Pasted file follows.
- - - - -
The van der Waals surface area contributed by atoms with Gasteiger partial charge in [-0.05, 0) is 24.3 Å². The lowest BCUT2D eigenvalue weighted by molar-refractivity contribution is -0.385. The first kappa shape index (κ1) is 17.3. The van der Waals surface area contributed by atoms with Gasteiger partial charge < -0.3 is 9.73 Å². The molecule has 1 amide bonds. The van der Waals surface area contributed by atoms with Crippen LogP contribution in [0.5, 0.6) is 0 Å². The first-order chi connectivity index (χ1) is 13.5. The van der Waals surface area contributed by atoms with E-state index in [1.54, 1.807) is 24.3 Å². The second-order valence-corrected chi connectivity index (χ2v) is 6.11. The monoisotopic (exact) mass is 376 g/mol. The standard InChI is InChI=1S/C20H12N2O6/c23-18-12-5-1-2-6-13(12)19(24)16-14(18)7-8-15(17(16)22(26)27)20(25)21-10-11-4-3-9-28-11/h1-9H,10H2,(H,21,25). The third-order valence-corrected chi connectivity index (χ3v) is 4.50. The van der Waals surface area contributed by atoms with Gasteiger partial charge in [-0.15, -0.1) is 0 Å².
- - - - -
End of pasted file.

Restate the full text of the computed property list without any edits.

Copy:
The van der Waals surface area contributed by atoms with Gasteiger partial charge in [-0.05, 0) is 24.3 Å². The lowest BCUT2D eigenvalue weighted by molar-refractivity contribution is -0.385. The first kappa shape index (κ1) is 17.3. The van der Waals surface area contributed by atoms with Gasteiger partial charge < -0.3 is 9.73 Å². The molecule has 1 amide bonds. The van der Waals surface area contributed by atoms with Crippen LogP contribution in [0.5, 0.6) is 0 Å². The first-order chi connectivity index (χ1) is 13.5. The van der Waals surface area contributed by atoms with E-state index in [1.54, 1.807) is 24.3 Å². The second-order valence-corrected chi connectivity index (χ2v) is 6.11. The monoisotopic (exact) mass is 376 g/mol. The standard InChI is InChI=1S/C20H12N2O6/c23-18-12-5-1-2-6-13(12)19(24)16-14(18)7-8-15(17(16)22(26)27)20(25)21-10-11-4-3-9-28-11/h1-9H,10H2,(H,21,25). The third-order valence-corrected chi connectivity index (χ3v) is 4.50. The van der Waals surface area contributed by atoms with Gasteiger partial charge in [-0.15, -0.1) is 0 Å².